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iPods can be tools of espionage

Graeme Kemlo
APRIL 26, 2005

STOLEN laptops and lost PDAs embarrass governments and businesses. Paris Hilton's smartphone outed her contacts. But the new corporate security risk might be a seemingly innocent iPod.

With gigabyte data capacities, they are the potential weak links in small-to-medium enterprises (SME) and corporate networks that are otherwise secured at significant effort and expense.

Oscar Moren, Australian managing director of Pointsec Mobile Technologies, which specialises in encryption for all the main PC and mobile platforms and storage media, says Australian companies are only starting to understand how dangerous removable media can be.

"Mobile devices so powerful they commonly have 2GB of storage and are a security risk because they can store so much sensitive information," he says.

It is inevitable that legislation such as Sarbanes-Oxley and Australia's Privacy Act could apply to information lost by use of these devices.

A significant problem is the ownership of the devices, usually worker's private property, but that may have to change, Moren says.

"If you are going to allow your staff to access the network it has to be through a device owned by the company," he says.

"To be able to roll-out these devices on a large scale and have them under control you should standardise on a few different devices and you should hand them out to ensure you have control and can provide support."

As if to drive home the point, Pointsec earlier this year bought hard drives and computers from eBay Australia with supposedly erased hard disks.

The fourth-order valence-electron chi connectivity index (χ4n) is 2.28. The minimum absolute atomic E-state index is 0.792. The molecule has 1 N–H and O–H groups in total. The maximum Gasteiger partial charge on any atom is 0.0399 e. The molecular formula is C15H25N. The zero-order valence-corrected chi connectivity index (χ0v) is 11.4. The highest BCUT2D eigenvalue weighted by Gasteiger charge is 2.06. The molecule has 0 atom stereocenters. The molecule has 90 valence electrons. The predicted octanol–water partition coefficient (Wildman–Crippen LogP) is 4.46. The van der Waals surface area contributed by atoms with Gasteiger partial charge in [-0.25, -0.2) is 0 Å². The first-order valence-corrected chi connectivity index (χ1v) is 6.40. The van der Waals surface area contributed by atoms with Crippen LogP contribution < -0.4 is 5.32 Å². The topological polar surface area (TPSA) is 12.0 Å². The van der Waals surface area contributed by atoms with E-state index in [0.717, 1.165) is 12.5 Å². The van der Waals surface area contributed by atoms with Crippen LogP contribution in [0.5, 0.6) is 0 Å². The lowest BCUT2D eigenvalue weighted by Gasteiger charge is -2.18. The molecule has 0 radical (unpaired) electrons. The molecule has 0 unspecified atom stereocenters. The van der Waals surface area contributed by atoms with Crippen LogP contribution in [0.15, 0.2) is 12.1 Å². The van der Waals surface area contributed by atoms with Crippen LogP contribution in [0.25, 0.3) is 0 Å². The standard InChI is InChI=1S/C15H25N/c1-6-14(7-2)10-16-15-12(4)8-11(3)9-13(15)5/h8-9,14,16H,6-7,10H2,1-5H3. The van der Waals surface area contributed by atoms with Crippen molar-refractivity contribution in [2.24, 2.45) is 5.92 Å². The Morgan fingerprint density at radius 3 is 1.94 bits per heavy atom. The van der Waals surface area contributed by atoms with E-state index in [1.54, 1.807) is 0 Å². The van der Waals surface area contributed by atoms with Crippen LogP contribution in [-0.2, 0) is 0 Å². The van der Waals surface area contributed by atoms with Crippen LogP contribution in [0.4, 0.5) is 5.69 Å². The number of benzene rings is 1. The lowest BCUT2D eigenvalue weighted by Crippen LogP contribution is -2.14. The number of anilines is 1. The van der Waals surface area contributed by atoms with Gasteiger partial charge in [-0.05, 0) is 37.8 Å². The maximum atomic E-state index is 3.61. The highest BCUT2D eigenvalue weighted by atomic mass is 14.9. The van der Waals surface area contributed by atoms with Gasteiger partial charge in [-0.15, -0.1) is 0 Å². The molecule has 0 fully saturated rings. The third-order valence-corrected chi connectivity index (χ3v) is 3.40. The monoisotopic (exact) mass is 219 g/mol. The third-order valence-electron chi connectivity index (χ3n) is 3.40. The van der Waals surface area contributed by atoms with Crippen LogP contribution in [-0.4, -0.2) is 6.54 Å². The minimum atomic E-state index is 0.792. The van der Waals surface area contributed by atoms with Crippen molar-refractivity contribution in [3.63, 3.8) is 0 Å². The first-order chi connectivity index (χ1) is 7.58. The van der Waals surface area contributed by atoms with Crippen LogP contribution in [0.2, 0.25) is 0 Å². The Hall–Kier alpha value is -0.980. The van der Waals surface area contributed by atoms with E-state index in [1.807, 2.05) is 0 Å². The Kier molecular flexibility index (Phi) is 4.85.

But "we could read information on 12 out of 14 devices including information from one really large financial organisation with the current door access codes, security pass lists and employee details," Moren says.

Asked why Australian businesses sought mobile security from his firm, Moren says some were reacting to an event, others were taking preventive measures.

"When our business case is accepted really fast, we know there's been an incident, but corporates don't talk about it," he says.

Pointsec secures laptops, PDAs and smartphones "within Australian government agencies" and he expects approval to supply Defence Signals Directorate this June.

Pointsec recently encrypted 11,000 PDAs for the US Army.

Taking a slightly different approach to laptop security, IBM recently released laptops with biometric fingerprint access, data encryption and embedded traceability tools.

Greg Hunt, IBM's local ThinkPad brand manager, says IBM used Absolute Software's Computrace in the BIOS firmware, with a $1000 recovery guarantee.

A thief who goes online with the stolen laptop can be traced, even if they have tried to cover their tracks by replacing the hard disk.

The missing data on IBM's new laptops would be secured by a 2048-bit cryptographic chip on the motherboard.

"The threat is increasing so customers want to talk about securing mobile devices," he says.

While companies may set policies on encrypting information, removable media makes it easy to move data.

Some CIOs reacted by limiting hardware, banning removable media devices and eliminating DVD/CD burners, Hunts says.

IBM's other deterrent to mobile theft is a fingerprint scanner that identifies authorised users at login and at websites, Hunt says.

It can save on support costs, as 30 per cent of helpdesk calls are requests to reset forgotten passwords, he says.

Omron of Japan is taking mobile security a step further.

Its OKAO Vision Face Recognition Sensor for camera equipped mobile devices takes one second to recognise the owner and unlock, so personal information including address books, schedules and payment information are secured if the phone is lost.

The technology can be used on mobile equipment with a built-in camera, Omrom says.

The Australian

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